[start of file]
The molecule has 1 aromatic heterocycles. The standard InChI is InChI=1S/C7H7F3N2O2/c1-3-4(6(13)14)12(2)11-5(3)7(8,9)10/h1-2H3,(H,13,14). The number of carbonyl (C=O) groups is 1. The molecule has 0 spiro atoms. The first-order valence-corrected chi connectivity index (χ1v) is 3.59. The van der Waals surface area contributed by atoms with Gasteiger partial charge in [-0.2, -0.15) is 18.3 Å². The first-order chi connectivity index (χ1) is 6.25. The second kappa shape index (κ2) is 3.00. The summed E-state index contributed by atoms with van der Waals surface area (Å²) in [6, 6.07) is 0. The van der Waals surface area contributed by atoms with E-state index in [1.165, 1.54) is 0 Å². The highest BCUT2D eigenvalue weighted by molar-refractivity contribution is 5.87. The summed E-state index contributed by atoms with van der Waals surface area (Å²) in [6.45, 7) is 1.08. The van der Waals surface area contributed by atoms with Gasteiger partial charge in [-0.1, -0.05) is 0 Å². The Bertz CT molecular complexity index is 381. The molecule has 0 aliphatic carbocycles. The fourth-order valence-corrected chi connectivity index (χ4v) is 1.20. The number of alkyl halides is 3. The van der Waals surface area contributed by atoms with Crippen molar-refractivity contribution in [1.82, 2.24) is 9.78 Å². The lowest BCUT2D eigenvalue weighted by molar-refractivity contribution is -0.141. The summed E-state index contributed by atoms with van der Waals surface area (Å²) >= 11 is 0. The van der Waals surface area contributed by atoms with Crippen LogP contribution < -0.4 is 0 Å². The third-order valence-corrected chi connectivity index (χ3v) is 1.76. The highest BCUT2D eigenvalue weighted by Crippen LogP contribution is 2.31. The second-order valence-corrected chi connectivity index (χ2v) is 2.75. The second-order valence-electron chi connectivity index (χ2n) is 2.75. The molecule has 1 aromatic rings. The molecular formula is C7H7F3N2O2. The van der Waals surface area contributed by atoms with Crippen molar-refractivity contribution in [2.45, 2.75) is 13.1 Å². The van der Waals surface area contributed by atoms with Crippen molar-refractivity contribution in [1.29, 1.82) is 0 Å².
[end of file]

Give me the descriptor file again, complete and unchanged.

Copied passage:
The molecule has 1 aromatic heterocycles. The standard InChI is InChI=1S/C7H7F3N2O2/c1-3-4(6(13)14)12(2)11-5(3)7(8,9)10/h1-2H3,(H,13,14). The number of carbonyl (C=O) groups is 1. The molecule has 0 spiro atoms. The first-order valence-corrected chi connectivity index (χ1v) is 3.59. The van der Waals surface area contributed by atoms with Gasteiger partial charge in [-0.2, -0.15) is 18.3 Å². The first-order chi connectivity index (χ1) is 6.25. The second kappa shape index (κ2) is 3.00. The summed E-state index contributed by atoms with van der Waals surface area (Å²) in [6, 6.07) is 0. The van der Waals surface area contributed by atoms with E-state index in [1.165, 1.54) is 0 Å². The highest BCUT2D eigenvalue weighted by molar-refractivity contribution is 5.87. The summed E-state index contributed by atoms with van der Waals surface area (Å²) in [6.45, 7) is 1.08. The van der Waals surface area contributed by atoms with Gasteiger partial charge in [-0.1, -0.05) is 0 Å². The Bertz CT molecular complexity index is 381. The molecule has 0 aliphatic carbocycles. The fourth-order valence-corrected chi connectivity index (χ4v) is 1.20. The number of alkyl halides is 3. The van der Waals surface area contributed by atoms with Crippen molar-refractivity contribution in [1.82, 2.24) is 9.78 Å². The lowest BCUT2D eigenvalue weighted by molar-refractivity contribution is -0.141. The summed E-state index contributed by atoms with van der Waals surface area (Å²) >= 11 is 0. The van der Waals surface area contributed by atoms with Crippen LogP contribution < -0.4 is 0 Å². The third-order valence-corrected chi connectivity index (χ3v) is 1.76. The highest BCUT2D eigenvalue weighted by Crippen LogP contribution is 2.31. The second-order valence-corrected chi connectivity index (χ2v) is 2.75. The second-order valence-electron chi connectivity index (χ2n) is 2.75. The molecule has 1 aromatic rings. The molecular formula is C7H7F3N2O2. The van der Waals surface area contributed by atoms with Crippen molar-refractivity contribution in [2.45, 2.75) is 13.1 Å². The van der Waals surface area contributed by atoms with Crippen molar-refractivity contribution in [1.29, 1.82) is 0 Å².